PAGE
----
Tuesday, April 24, 2007

Chinese twist to Indian cotton

Indian cotton prices are gradually inching upwards since the beginning of February. Currently Shankar-6, a variety of long staple cotton, which was being quoted at over 54/Kg against Rs 57 on February 1. Looking ahead, the scenario appeared to be quite interesting, given the likelihood of a domestic bumper crop, together with a drop in the US & Pakistans' cotton output and higher imports of Indian cotton by mills in Pakistan, adding to it the uncertainity over the amount of imports from China this season, and the picture became even more intriguing.



As per estimates issued by the Cotton Advisory Board in December, 2006, India's cotton output will touch 27 million bales (1 bale = 170 Kg). Domestic cotton production has never been so high. Further, production can slightly better than expected following the third spell of rains in the cotton producing belts in Gujrat. This is likely to boost the bale formation phase of the crop, yielding more output/ hectare.

The East India Cotton Association has raised its production estimate for Gujrat from 9 million bales to 9.5 million bales takingthe total expected production to 27.3 million bales. It will be nearly 12% more than previous year's estimate. This is contrary to the initial market anticipation of an adverse effect of rain on production. The market was expecting a lower output of 25.5 million bales. Industry sources attribute a part of the recent increase in prices to thi belief. It is not easy to conclude that such a robust jump in output will draw down prices. There are several factors that turn the relationship between cotton output and prices into non linear relationship.

On the supply side, several large and small cotton traders are pilling up stocks in anticipation of higher prices. As per market sources, currently Cotton Cooperation of India & Maharashtra Cotton Federation together hold over 1.5 million bales of cotton. This is about 6% of the total cotton arrivals so far. This may keep prices firm in short term basis.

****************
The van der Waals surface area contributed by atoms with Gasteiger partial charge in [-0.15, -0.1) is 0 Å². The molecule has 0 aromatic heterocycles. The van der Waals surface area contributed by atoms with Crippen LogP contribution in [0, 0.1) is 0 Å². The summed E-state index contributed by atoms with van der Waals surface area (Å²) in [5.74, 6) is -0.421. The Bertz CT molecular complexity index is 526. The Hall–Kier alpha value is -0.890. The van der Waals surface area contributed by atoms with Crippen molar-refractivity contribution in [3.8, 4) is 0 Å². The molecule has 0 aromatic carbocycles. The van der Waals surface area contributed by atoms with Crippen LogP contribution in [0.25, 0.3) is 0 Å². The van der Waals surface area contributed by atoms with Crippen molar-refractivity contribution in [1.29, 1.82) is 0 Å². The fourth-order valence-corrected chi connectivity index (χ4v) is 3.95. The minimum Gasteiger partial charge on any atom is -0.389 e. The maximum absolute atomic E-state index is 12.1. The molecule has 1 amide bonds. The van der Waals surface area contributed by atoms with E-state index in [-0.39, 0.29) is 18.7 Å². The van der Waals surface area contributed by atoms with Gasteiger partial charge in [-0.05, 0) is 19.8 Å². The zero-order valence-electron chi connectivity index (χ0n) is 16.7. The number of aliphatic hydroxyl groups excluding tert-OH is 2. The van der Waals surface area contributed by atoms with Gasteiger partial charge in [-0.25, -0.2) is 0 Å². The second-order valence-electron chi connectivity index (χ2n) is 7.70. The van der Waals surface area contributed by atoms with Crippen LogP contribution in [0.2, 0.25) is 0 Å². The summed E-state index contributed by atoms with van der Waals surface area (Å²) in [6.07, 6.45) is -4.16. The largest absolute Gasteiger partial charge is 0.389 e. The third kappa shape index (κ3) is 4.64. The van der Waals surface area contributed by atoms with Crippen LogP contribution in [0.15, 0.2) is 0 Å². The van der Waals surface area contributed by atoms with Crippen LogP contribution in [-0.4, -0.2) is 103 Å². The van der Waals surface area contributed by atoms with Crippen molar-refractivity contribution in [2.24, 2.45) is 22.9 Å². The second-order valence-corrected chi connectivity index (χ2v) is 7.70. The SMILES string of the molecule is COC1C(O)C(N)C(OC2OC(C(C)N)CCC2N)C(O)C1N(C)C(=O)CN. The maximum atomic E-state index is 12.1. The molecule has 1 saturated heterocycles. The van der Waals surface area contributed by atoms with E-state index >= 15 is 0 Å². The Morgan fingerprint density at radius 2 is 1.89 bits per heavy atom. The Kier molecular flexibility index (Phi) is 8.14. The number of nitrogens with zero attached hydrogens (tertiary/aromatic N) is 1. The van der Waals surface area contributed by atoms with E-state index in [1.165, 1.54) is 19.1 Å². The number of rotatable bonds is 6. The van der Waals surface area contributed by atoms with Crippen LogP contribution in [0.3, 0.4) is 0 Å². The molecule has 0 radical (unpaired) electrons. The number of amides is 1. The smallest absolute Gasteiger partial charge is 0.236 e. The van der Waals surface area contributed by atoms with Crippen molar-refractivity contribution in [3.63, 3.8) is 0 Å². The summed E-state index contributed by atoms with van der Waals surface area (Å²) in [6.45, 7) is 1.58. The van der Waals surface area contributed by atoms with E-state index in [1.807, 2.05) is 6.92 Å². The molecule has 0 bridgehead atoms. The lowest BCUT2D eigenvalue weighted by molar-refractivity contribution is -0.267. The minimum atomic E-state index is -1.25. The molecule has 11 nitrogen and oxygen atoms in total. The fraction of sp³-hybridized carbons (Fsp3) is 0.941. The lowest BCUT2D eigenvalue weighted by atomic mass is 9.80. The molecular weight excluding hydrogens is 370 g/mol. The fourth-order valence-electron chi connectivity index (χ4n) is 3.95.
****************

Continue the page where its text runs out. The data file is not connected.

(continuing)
On the demand side, mill consumption in India is rising by over 10% nnually. It is expected to raise from 18 million bales last year to 20 million bales during the current cotton year. However, spinners may not find it feasible to pick up the produced at prevailing prices.

On the export front, demand from Pakistan is expected to rise. Pakistani mills are estimated to pick up 1.2 million bales this reason, compared to less than 1 million bales in the previous year. This year, the Chinese Govt has kept imports quota by the end of March. This will have a major impact on cotton exports and in turn, on the supply dynamics in India. Market sources feel that prices may stabilise for a while at current levels. However, these are likely to turn weak in coming months, as exports as well as domestic offtake may not be sustainable at current levels.
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